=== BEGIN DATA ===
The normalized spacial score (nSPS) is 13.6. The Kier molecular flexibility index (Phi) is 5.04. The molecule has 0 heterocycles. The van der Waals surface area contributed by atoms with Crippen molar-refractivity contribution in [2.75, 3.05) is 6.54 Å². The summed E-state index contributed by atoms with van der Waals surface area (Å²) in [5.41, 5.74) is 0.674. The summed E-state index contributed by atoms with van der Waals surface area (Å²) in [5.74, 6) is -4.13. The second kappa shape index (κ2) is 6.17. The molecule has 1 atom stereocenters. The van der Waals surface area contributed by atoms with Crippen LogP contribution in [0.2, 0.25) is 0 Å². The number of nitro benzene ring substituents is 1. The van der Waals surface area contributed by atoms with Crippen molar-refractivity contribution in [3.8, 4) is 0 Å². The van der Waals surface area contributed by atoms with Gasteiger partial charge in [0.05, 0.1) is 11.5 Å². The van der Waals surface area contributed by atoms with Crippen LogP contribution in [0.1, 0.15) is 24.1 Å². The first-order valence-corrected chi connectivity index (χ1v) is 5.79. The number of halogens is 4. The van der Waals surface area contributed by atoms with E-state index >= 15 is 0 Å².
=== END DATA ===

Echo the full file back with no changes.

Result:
The normalized spacial score (nSPS) is 13.6. The Kier molecular flexibility index (Phi) is 5.04. The molecule has 0 heterocycles. The van der Waals surface area contributed by atoms with Crippen molar-refractivity contribution in [2.75, 3.05) is 6.54 Å². The summed E-state index contributed by atoms with van der Waals surface area (Å²) in [5.41, 5.74) is 0.674. The summed E-state index contributed by atoms with van der Waals surface area (Å²) in [5.74, 6) is -4.13. The second kappa shape index (κ2) is 6.17. The molecule has 1 atom stereocenters. The van der Waals surface area contributed by atoms with Crippen LogP contribution in [0.2, 0.25) is 0 Å². The number of nitro benzene ring substituents is 1. The van der Waals surface area contributed by atoms with Crippen molar-refractivity contribution in [3.8, 4) is 0 Å². The van der Waals surface area contributed by atoms with Gasteiger partial charge in [0.05, 0.1) is 11.5 Å². The van der Waals surface area contributed by atoms with Crippen LogP contribution in [0.1, 0.15) is 24.1 Å². The first-order valence-corrected chi connectivity index (χ1v) is 5.79. The number of halogens is 4. The van der Waals surface area contributed by atoms with E-state index >= 15 is 0 Å².